Because this is really important.
There is a new show on Netflix, 13 Reasons Why, capturing the attention of teenagers and adults everywhere. When I saw it on the Netflix menu last week I passed without thinking. It seemed so much like work, you know?
But it is at the top of my list now. A therapist has to be informed.
This is a series of 13 shows focused on 13 people, people who in one way or another contributed to a teen's decision to end her life. Hannah Baker has already done the deed, leaves behind 13 audio cassettes implicating others. The screen adaptation is based on teen fiction writer Jay Ashers' 2007 novel of the same name.
Any therapist will tell you that we all, in one way or another, have at some point in our lives, affected the mental health of another person, for better or worse. Indeed, there is a therapy adage, well-understood:
For every suicide, there is someone else who wanted that person dead.Yes, that sounds macabre, but it is true. Well, sometimes it is true. Certain personalities are so grating, so annoying, so abusive (whether intentionally or not) so hard on us, so needy and intrusive, that loved ones (loved ones!) wish they were dead. And the one who is the problem picks up on that.
The suicides of patients diagnosed with BPD, Borderline Personality Disorder are often blamed (in notes) on family and friends who could not meet insatiable needs, or who outright rejected them, ended the relationship. The one who took his life likely put impossible demands upon others, expected them to drop everything to help. But it catches up on people, dropping everything else. It takes a toll. It becomes a matter of survival to limit the relationship.
We can't love everyone, and love can hurt. Mostly it is the lack of love that hurts the most, the withdrawal of love.
Borderline Personality Disorder is probably not what 13 Reasons Why is about (remember, I haven't seen it). In Alexa Curtis's article in Rolling Stone (a must read) we learn that Hannah has been raped by a popular boy, and witnessed sexual assault, suffered from bullying and the rejection of friends. She likely didn't have BPD, rather suffered loneliness, hopelessness, low self-worth, and depression.
Alexa Curtis, nineteen years old herself, a survivor of teenage bullying, upon hearing about 13 Reasons had to watch it. She is the founder of Media Impact and Navigation for Teens (M.I.N.T.), an online guide to media, self help. Alexa thought to herself, Had I watched this as a young teen I would have done it! I'd be dead today! In her Rolling Stone opinion article she suggests that the show does more harm than good, the risk of glamorizing suicide is too great. Her opinion-- Hannah's story lives on forever in the audio tapes, and suicide should be an ending-- that's the point.
Which is not true, unfortunately. It is never an ending, because those who have loved and lost someone carry that person's legacy forever. They never forget the salient details of that person's life, now snuffed out, and will talk about it in therapy, given the opportunity, speak with tears and self-recrimination, of their own guilt, their failure to provide enough help, support, love. The survivors own it, right or wrong, their contribution, and attribute death to their failure.
There is that percentage, one in five of all borderline patients in a clinical population, for whom suicide will be the answer. The act is often to punish the "failures"of other people. The suicide literally says,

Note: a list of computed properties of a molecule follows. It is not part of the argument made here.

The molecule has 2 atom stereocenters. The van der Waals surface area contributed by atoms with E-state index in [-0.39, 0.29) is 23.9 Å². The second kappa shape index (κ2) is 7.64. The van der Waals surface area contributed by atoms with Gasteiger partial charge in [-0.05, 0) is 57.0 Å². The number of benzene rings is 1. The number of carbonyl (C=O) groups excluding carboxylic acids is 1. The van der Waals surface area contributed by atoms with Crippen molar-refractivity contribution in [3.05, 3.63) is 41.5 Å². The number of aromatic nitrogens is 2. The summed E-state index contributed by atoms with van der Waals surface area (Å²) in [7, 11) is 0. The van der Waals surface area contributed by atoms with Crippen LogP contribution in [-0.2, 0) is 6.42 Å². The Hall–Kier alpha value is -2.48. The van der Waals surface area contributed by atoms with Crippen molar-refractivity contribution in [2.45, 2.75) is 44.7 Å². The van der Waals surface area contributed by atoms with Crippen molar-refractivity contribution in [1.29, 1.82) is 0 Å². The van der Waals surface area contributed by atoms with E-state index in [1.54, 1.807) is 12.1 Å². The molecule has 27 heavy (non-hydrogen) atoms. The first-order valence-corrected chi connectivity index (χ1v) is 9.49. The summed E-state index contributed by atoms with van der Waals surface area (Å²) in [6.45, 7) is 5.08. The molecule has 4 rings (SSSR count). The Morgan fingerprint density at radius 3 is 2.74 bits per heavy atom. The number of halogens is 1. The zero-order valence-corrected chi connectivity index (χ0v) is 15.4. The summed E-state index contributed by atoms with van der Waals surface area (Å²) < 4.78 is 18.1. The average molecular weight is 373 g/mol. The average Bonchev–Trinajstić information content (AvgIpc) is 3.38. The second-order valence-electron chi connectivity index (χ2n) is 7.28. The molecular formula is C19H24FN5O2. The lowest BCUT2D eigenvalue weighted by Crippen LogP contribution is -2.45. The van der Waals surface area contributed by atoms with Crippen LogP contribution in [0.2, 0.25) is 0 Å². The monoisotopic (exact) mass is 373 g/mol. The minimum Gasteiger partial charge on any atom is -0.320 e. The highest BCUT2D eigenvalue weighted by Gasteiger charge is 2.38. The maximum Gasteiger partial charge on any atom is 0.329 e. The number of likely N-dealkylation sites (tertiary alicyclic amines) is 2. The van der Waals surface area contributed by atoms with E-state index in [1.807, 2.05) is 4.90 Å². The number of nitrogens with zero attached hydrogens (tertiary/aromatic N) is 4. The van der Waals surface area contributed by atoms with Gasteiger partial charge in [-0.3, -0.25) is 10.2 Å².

It Is Your Fault.For others suicide is the choice because they can no longer cope with their depression and need it to stop. Suicidal patients are at the greatest risk when they feel a little better, have the energy to do it. It takes a lot of energy to kill yourself. Depression, abated somewhat, is still close enough to touch. Why not now, is the thinking. It will come back.
And sometimes, with mental illness, even with much, much therapy, the memories of the many reasons not to do it, reasons discussed in therapy, are entirely erased. It is as if, in the throes of an episode, either manic or depressed, the only right thing to do is end it. It is the logical choice of an impaired, illogical mind, a painful choice, sometimes, and always illogical.
And there are other reasons, more than 13 of them, most likely. Complicated reasons.
So we have to have these discussions, talk about them. Make them long discussions.
Teenagers will be watching this new show that depicts fictional Hannah Baker's suicide in one of those episodes, and it looks frighteningly real. And our kids, our friends, the ones who watch, who are vulnerable and depressed, who have been bullied, perhaps, will consider the option. Peers, siblings, children. There will be copycats. Some are videotaping themselves right now.
It is a graphic show, we're warned, one that begs discussion, conversation.
And there is a media debate about it:
Is this the best way to raise suicide prevention, to get the conversation started?
We have a teenage suicide epidemic going on.Yes, because everybody's talking about it.
No, because there will be copycats. Kids will die as a result, will feel empowered. Hannah did it, so can I.
I thought about it and made a note in my calendar to make a few calls, catch up with the adolescents I've seen in the past year who haven't come back, who for one reason or another, dropped out of therapy or terminated therapy. That's one thing I can do.
What can you do? Well, ask any teenager you know,
Have you seen 13 Reasons Why?And get a conversation going. You might save a life.
Because for every reason why, you're likely to be able to counter with a good reason Why Not.
Other discussions on this blog about suicide:
Ten Reasons Not to Kill Yourself
How to Save a Life
How to Save a Life, Part 2
How to Save a Life, Part 3